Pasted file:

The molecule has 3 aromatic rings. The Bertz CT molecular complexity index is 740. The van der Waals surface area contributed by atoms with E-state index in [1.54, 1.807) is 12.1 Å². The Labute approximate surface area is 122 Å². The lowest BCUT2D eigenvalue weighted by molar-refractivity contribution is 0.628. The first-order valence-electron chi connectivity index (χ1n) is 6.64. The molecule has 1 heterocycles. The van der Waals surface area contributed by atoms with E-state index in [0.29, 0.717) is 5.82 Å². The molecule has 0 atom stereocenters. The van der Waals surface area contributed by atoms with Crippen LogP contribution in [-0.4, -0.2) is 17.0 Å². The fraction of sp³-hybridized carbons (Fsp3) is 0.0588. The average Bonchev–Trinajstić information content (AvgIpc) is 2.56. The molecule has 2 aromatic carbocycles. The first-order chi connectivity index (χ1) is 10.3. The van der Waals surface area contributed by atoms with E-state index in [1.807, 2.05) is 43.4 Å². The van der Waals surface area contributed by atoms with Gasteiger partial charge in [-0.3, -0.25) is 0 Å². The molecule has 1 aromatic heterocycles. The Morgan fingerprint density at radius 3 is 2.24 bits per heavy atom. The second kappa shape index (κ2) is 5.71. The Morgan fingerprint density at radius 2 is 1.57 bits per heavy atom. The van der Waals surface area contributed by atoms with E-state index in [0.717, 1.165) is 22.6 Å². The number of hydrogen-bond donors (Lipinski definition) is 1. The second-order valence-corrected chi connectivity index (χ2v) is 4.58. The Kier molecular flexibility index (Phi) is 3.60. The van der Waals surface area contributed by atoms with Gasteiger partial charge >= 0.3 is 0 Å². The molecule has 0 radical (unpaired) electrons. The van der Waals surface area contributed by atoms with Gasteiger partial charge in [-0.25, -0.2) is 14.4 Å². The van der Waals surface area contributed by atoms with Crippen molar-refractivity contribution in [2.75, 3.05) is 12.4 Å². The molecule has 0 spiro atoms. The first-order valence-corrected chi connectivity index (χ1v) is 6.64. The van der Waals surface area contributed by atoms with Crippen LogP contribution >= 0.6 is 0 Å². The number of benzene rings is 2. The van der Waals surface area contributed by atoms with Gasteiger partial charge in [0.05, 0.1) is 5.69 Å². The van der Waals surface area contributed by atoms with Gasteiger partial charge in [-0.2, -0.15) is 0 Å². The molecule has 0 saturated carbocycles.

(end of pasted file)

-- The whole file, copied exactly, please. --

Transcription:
The molecule has 3 aromatic rings. The Bertz CT molecular complexity index is 740. The van der Waals surface area contributed by atoms with E-state index in [1.54, 1.807) is 12.1 Å². The Labute approximate surface area is 122 Å². The lowest BCUT2D eigenvalue weighted by molar-refractivity contribution is 0.628. The first-order valence-electron chi connectivity index (χ1n) is 6.64. The molecule has 1 heterocycles. The van der Waals surface area contributed by atoms with E-state index in [0.29, 0.717) is 5.82 Å². The molecule has 0 atom stereocenters. The van der Waals surface area contributed by atoms with Crippen LogP contribution in [-0.4, -0.2) is 17.0 Å². The fraction of sp³-hybridized carbons (Fsp3) is 0.0588. The average Bonchev–Trinajstić information content (AvgIpc) is 2.56. The molecule has 2 aromatic carbocycles. The first-order chi connectivity index (χ1) is 10.3. The van der Waals surface area contributed by atoms with E-state index in [1.807, 2.05) is 43.4 Å². The van der Waals surface area contributed by atoms with Gasteiger partial charge in [-0.3, -0.25) is 0 Å². The molecule has 1 aromatic heterocycles. The Morgan fingerprint density at radius 3 is 2.24 bits per heavy atom. The second kappa shape index (κ2) is 5.71. The Morgan fingerprint density at radius 2 is 1.57 bits per heavy atom. The van der Waals surface area contributed by atoms with E-state index in [0.717, 1.165) is 22.6 Å². The number of hydrogen-bond donors (Lipinski definition) is 1. The second-order valence-corrected chi connectivity index (χ2v) is 4.58. The Kier molecular flexibility index (Phi) is 3.60. The van der Waals surface area contributed by atoms with Gasteiger partial charge >= 0.3 is 0 Å². The molecule has 0 radical (unpaired) electrons. The van der Waals surface area contributed by atoms with Gasteiger partial charge in [-0.25, -0.2) is 14.4 Å². The van der Waals surface area contributed by atoms with Crippen molar-refractivity contribution in [2.75, 3.05) is 12.4 Å². The molecule has 0 spiro atoms. The first-order valence-corrected chi connectivity index (χ1v) is 6.64. The van der Waals surface area contributed by atoms with Crippen LogP contribution >= 0.6 is 0 Å². The number of benzene rings is 2. The van der Waals surface area contributed by atoms with Gasteiger partial charge in [0.05, 0.1) is 5.69 Å². The van der Waals surface area contributed by atoms with Gasteiger partial charge in [-0.2, -0.15) is 0 Å². The molecule has 0 saturated carbocycles.